Cryptsetup for Debian

Table of Contents

1. Introduction into Cryptsetup for Debian

Cryptsetup is a command-line interface for configuring encrypted block devices via dm-crypt, a kernel device-mapper target. For documentation about the cryptsetup tool, see manpage of cryptsetup(8) and the frequently asked questions at /usr/share/doc/cryptsetup/FAQ.gz.

The Debian cryptsetup package provides the initscript /etc/init.d/cryptdisks and a configuration file /etc/crypttab for automatically configuring encrypted devices at boot time. The applications cryptdisks_start and cryptdisks_stop are provided to process crypttab configured devices manually. See the manpages of crypttab(5), cryptdisks_start(8) and cryptdisks_stop(8) for more information.

The luksformat script provides a simple interface for creating an encrypted device that follows the LUKS standard and for putting a file system onto the encrypted device. See man luksformat(8) for more information.

If you wish to perform a Debian installation to an encrypted root, you might be interested in using a version of Debian Installer with partman-crypto, which will install the system and setup cryptsetup and initramfs-tools.

For instructions about how to encrypt your root filesystem and integrate cryptsetup into initramfs on a running system, see /usr/share/doc/cryptsetup-initramfs/README.initramfs.gz.

2. Encrypted swap partition(s)

An encrypted swap partition prevents spying on plaintext secrets (passwords) that may be written to disk when memory is swapped to disk.

To encrypt your swap partitions, you’ll first have to deactivate your swap:

swapoff -a

You’ll have to add an entry for every swap partition in /etc/crypttab. Be sure to place the source device (here /dev/sde9) with your swap devices:

# <target name> <source device> <key file>      <options>
cswap1          /dev/sde9       /dev/urandom    swap,cipher=aes-xts-plain64,size=256,hash=sha1

Now you need to change the swap devices in /etc/fstab to the encrypted swap device names (/dev/mapper/cswap1 in this example).

# <file system> <mount point>   <type>  <options>     <dump>  <pass>
/dev/sde9        none           swap    sw            0       0

becomes

# <file system> <mount point>   <type>  <options>     <dump>  <pass>
/dev/mapper/cswap1  none        swap    sw            0       0

Then, you need to start the cryptsetup swap devices and reactivate swap:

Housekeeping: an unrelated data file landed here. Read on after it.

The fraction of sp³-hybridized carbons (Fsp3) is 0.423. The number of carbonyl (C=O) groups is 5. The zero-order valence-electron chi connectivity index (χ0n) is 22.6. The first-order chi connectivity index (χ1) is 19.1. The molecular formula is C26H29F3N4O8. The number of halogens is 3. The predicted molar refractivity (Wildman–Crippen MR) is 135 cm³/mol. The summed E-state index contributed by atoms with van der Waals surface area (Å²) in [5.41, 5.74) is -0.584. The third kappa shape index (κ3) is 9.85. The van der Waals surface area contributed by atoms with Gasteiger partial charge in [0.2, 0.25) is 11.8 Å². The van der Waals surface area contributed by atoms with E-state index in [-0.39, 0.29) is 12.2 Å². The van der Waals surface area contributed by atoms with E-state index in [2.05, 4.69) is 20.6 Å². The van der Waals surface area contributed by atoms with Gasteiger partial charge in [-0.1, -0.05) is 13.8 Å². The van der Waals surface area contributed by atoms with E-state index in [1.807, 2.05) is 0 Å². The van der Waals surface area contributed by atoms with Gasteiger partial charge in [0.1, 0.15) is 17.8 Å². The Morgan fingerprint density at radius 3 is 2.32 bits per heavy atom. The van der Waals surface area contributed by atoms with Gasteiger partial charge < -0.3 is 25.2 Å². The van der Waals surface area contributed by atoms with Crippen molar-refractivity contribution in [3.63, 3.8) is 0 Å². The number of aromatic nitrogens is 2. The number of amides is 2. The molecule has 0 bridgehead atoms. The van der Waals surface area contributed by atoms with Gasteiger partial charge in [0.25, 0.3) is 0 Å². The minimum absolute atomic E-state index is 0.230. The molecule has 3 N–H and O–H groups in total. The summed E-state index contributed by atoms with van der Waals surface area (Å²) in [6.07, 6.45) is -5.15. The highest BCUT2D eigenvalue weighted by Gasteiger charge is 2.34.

cryptdisks_start cswap1
swapon -a

And finally, if /dev/sde9 was previously used as resume device, you should disable it (the new swap partition is mapped with a non-persistent key hence can’t be used for resuming after suspend to disk). With initramfs-tools 0.130 and later, this can be done with

echo "RESUME=none" >/etc/initramfs-tools/conf.d/resume
update-initramfs -u

That’s it! You have a crypted swap device. Note that /dev/urandom provides only pseudo-random entropy. So if you’re paranoid rather use /dev/random as source for random data. Be aware though that /dev/random might not provide enough random bytes for your key, causing your system to hang at boot, waiting for more entropy. Moving mouse and keyboard typing might help in this case.

Read the crypttab(5) manpage for more information, for example options to use a different encryption algorithm than the default.

3. Insecure mode/owner for keys

Any key that is stored somewhere to be used with cryptsetup should have the mode 400 (-r--------) and root as owner/group. chown root.root keyfile and chmod 400 keyfile will do the trick for you.

If a key is stored on a vfat filesystem (very common for removable media), chmod and chown will not work. The vfat filesystem (and several others too) does not support file permissions and ownership. Instead, you should use the uid, gid and umask options in /etc/fstab to ensure secure permissions for the key.

As an example, assume that /dev/sdg8 is the removable media containing keyfiles on a vfat filesystem and that it is going to be mounted on /media/flash0. The configuration in /etc/fstab should then be something like this:

# <file system> <mount point>   <type>  <options>               <dump>  <pass>
/dev/sdg8       /media/flash0   vfat    uid=0,gid=0,umask=277   0       0

If you are using udev, it might be a good idea to use the /dev/disk/by-label links instead of /dev/sdg8 as the link will work no matter in which order the media is inserted and detected.

4. Cryptsetup and udev

As a workaround for some yet-to-be-fixed race condition in kernel, device-mapper or udev, cryptsetup currently runs udevsettle.

This leads to problems if you invoke cryptsetup as part of a udev rule. udevsettle waits until queued kernel/udev events are processed and the “run programs” have finished. Due to cryptsetup itself being a “run program” in this case, this ends in a deadlock.

Therefore cryptsetup should be detached directly after invocation in this case, so that it runs asynchronously.

5. Useful keyscripts: askpass and passdev

The cryptsetup package ships with several keyscripts. Keyscripts may be configured in /etc/crypttab in order to provide the key required to unlock the device. The shipped keyscripts are located at /lib/cryptsetup/scripts.

Some keyscripts have an own README file at /usr/share/doc/cryptsetup/.

Two special keyscripts, worth being mentioned here, are askpass and passdev.

Askpass is located at /lib/cryptsetup/askpass. It’s a simple helper program that supports different methods (console, fifo, splashy, …) to prompt for a passphrase, and prints the result to stdout. The syntax is:

/lib/cryptsetup/askpass PROMPT

Passdev will wait for a given device to appear, mount it read-only, read the key, and unmount the device. See /usr/share/doc/cryptsetup-initramfs/README.initramfs.gz for more information about passdev.

6. The check option

The check option in crypttab allows one to configure checks to be run against the target device after cryptsetup has been invoked. The default check blkid can check for any known filesystem type, as it uses blkid from util-linux. you can check for a particular filesystem by giving for example checkargs=ext4 or checkargs=swap as an option in /etc/crypttab.

Please send us your checks, if you write new ones. If they are generally useful, we will include them in the package.

See man crypttab(5) for more information about the checksystem.

7. Cryptsetup and Splashy